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drjdpowell

Memory and Variant Attributes as a Lookup Table

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Hello,

I've been using the feature of Variant Attributes to store and lookup values in an efficient way. In particular, I've been storing complex objects such as the (simplified) example below where I post messages to "Observers" of those messages.

My question is: is this the most efficient way to do this? In particular, I select one attribute, modify it, and then return it to the variant: does this involve copying the entire cluster of objects, or does the LabVIEW compiler identify this as an operation that can be done "in place"?

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-- James

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This will cause a copy to be made of the data. The LabVIEW compiler cannot recognize Get Variant Attribute and Set Variant Attribute pairs as being inplace.

If you are worried about performance, consider storing a data value reference to the contained object in your variant look-up, so that the only thing copied is a small reference value.

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This will cause a copy to be made of the data. The LabVIEW compiler cannot recognize Get Variant Attribute and Set Variant Attribute pairs as being inplace.

Can the In Place Structure force the compiler to see this, or does inplaceness only occur for operations which can be tied to the structure?

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It may not be the best way, depending on what you're trying to do, but I've stored an index to an array in a variant instead of the data. This wound up being efficient for me as I needed to store all instances of a piece of data, but only needed to access the latest until end of test.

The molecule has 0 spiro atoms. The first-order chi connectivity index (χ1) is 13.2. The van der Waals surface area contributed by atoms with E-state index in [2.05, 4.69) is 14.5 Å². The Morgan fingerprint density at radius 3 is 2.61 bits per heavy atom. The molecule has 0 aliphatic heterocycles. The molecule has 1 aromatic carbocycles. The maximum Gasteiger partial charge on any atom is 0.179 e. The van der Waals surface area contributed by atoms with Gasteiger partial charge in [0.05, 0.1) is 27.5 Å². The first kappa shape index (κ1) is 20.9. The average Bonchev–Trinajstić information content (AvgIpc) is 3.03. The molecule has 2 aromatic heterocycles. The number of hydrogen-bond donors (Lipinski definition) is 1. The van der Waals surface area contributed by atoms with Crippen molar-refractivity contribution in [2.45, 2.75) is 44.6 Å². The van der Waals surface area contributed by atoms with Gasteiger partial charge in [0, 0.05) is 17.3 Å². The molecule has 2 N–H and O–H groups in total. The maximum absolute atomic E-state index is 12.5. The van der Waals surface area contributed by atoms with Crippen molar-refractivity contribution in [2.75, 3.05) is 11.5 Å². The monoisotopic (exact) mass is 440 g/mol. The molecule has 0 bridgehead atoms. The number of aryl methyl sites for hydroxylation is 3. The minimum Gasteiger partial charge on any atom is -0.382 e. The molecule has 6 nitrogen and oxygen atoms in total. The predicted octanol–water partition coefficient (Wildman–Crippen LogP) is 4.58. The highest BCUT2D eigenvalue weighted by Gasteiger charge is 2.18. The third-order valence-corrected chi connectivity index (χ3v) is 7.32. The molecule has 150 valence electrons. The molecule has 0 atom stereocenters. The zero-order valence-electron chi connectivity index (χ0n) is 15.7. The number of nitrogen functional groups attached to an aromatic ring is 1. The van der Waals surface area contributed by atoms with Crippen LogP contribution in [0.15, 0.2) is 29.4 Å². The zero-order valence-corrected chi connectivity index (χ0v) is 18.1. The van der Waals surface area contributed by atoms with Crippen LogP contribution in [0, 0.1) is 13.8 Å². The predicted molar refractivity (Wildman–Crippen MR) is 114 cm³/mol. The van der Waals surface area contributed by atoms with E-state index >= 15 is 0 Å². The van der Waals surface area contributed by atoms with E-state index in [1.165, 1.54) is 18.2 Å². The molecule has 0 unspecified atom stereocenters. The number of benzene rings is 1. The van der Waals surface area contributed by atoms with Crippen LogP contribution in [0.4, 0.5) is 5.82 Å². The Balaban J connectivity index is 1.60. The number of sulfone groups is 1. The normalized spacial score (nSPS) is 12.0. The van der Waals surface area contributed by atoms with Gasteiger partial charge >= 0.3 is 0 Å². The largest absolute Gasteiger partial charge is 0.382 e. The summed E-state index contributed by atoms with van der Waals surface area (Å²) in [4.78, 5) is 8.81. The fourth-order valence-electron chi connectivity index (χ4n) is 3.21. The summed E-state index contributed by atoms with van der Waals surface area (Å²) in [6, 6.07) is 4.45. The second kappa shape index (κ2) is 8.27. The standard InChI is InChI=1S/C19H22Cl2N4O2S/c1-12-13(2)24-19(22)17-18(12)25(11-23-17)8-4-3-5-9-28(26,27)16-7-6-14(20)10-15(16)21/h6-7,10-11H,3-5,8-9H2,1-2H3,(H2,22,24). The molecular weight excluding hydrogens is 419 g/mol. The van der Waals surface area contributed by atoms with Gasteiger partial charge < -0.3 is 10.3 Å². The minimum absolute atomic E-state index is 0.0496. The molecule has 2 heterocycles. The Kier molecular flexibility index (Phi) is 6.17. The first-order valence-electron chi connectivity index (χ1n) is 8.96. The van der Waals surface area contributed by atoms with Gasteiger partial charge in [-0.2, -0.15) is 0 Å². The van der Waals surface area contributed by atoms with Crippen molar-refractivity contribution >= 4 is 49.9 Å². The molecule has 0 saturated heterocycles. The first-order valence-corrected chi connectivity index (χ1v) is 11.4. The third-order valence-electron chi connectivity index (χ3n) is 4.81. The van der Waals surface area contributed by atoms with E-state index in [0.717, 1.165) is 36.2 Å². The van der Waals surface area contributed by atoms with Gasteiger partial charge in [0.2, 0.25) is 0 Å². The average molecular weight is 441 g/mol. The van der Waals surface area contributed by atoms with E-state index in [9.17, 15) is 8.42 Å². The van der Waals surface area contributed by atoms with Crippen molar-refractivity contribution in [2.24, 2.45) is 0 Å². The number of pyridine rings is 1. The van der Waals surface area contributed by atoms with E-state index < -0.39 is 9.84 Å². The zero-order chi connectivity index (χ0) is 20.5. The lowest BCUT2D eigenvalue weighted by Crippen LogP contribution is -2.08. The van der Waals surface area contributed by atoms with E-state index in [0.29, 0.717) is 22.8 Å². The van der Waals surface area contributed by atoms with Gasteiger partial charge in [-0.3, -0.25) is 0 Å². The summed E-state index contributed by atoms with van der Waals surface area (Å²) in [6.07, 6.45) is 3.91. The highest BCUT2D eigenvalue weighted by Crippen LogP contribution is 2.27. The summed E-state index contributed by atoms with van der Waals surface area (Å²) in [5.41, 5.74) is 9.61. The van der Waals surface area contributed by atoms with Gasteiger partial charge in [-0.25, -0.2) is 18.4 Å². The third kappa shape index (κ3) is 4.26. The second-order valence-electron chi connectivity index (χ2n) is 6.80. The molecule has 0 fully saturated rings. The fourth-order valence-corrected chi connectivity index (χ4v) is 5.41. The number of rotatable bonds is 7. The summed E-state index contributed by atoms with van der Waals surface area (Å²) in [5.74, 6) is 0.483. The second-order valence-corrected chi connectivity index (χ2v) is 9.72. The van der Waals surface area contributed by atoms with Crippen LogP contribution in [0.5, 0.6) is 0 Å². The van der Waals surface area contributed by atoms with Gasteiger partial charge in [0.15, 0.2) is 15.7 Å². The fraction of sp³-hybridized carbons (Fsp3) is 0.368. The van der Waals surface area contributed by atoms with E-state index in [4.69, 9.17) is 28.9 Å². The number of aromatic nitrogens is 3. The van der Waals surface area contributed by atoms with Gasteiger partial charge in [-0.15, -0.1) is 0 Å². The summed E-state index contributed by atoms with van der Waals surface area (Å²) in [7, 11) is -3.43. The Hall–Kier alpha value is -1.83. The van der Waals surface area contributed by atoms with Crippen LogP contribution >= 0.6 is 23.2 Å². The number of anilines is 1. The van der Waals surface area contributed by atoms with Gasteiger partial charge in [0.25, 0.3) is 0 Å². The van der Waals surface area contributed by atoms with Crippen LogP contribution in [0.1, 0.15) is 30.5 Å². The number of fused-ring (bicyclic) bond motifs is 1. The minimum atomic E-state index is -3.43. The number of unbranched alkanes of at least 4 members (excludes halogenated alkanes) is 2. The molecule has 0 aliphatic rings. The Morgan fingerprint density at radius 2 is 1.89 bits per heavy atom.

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Thanks, I was worried that copies are made. I was considering storing an index to an array and Tim suggests, but I might wait till I upgrade (still on 8.6) and go with the DVR as the code would be simpler.

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As Jarrod confirmed, the attribute operations always generate a copy. I'll refer to an old idea exchange post of mine which I would still love to see implemented though. For reasons I've never gotten around to posting, I doubt that this would be doable with objects, but I expect it should be possible for any static sized piece of data.

It may not be the best way, depending on what you're trying to do, but I've stored an index to an array in a variant instead of the data. This wound up being efficient for me as I needed to store all instances of a piece of data, but only needed to access the latest until end of test.

If you do this, just be sure your array is relatively static. Otherwise be aware any time you hope to gain via associative look-ups can easily be lost by having to operate on the array: reallocation of the entire data space as the array size changes, frameshifting the array when removing elements, etc. Basically you need to weigh the cost of manipulating the entire array when the size of the data set changes versus the cost of copying single elements.

Unless your array barely ever changes, I think you'd be better off with the plain old variant and living with a single copy on each operation. DVRs might help, but keep in mind the synchronization overhead involved with the DVR isn't necessarily free so I wouldn't bother with them unless you can prove to yourself your data copies are costing you.

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As Jarrod confirmed, the attribute operations always generate a copy. I'll refer to an old idea exchange post of mine which I would still love to see implemented though.

Kudoed. I was going to make the same suggestion if you hadn't already. Don't see why it wouldn't work with objects, though.

If you do this, just be sure your array is relatively static. Otherwise be aware any time you hope to gain via associative look-ups can easily be lost by having to operate on the array: reallocation of the entire data space as the array size changes, frameshifting the array when removing elements, etc. Basically you need to weigh the cost of manipulating the entire array when the size of the data set changes versus the cost of copying single elements.

Unless your array barely ever changes, I think you'd be better off with the plain old variant and living with a single copy on each operation. DVRs might help, but keep in mind the synchronization overhead involved with the DVR isn't necessarily free so I wouldn't bother with them unless you can prove to yourself your data copies are costing you.

My array is relatively static (rare additions, no deletions), but perhaps I'll live with the copies for now, until I get to the point that I can do comparative testing.

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